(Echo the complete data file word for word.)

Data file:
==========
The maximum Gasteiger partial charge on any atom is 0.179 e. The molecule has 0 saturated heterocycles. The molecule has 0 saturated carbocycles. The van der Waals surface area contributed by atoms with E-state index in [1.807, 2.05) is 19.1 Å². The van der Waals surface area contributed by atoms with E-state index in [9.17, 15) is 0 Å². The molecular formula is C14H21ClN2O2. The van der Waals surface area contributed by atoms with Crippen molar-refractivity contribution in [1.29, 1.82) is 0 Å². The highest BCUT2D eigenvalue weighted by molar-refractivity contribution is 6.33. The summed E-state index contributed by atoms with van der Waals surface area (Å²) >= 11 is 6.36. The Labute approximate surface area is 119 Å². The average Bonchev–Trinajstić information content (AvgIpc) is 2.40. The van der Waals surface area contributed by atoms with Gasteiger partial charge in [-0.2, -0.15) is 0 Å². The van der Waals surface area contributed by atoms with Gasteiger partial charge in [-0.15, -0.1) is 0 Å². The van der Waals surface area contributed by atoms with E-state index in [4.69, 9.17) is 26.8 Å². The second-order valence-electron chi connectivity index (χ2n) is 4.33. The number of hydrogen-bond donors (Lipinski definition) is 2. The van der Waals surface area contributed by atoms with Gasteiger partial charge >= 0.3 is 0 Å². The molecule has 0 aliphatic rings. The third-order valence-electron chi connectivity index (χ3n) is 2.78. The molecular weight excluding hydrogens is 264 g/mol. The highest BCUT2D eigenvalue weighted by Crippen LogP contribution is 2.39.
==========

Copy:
The maximum Gasteiger partial charge on any atom is 0.179 e. The molecule has 0 saturated heterocycles. The molecule has 0 saturated carbocycles. The van der Waals surface area contributed by atoms with E-state index in [1.807, 2.05) is 19.1 Å². The van der Waals surface area contributed by atoms with E-state index in [9.17, 15) is 0 Å². The molecular formula is C14H21ClN2O2. The van der Waals surface area contributed by atoms with Crippen molar-refractivity contribution in [1.29, 1.82) is 0 Å². The highest BCUT2D eigenvalue weighted by molar-refractivity contribution is 6.33. The summed E-state index contributed by atoms with van der Waals surface area (Å²) >= 11 is 6.36. The Labute approximate surface area is 119 Å². The average Bonchev–Trinajstić information content (AvgIpc) is 2.40. The van der Waals surface area contributed by atoms with Gasteiger partial charge in [-0.2, -0.15) is 0 Å². The van der Waals surface area contributed by atoms with Gasteiger partial charge in [-0.15, -0.1) is 0 Å². The van der Waals surface area contributed by atoms with E-state index in [4.69, 9.17) is 26.8 Å². The second-order valence-electron chi connectivity index (χ2n) is 4.33. The number of hydrogen-bond donors (Lipinski definition) is 2. The van der Waals surface area contributed by atoms with Gasteiger partial charge >= 0.3 is 0 Å². The molecule has 0 aliphatic rings. The third-order valence-electron chi connectivity index (χ3n) is 2.78. The molecular weight excluding hydrogens is 264 g/mol. The highest BCUT2D eigenvalue weighted by Crippen LogP contribution is 2.39.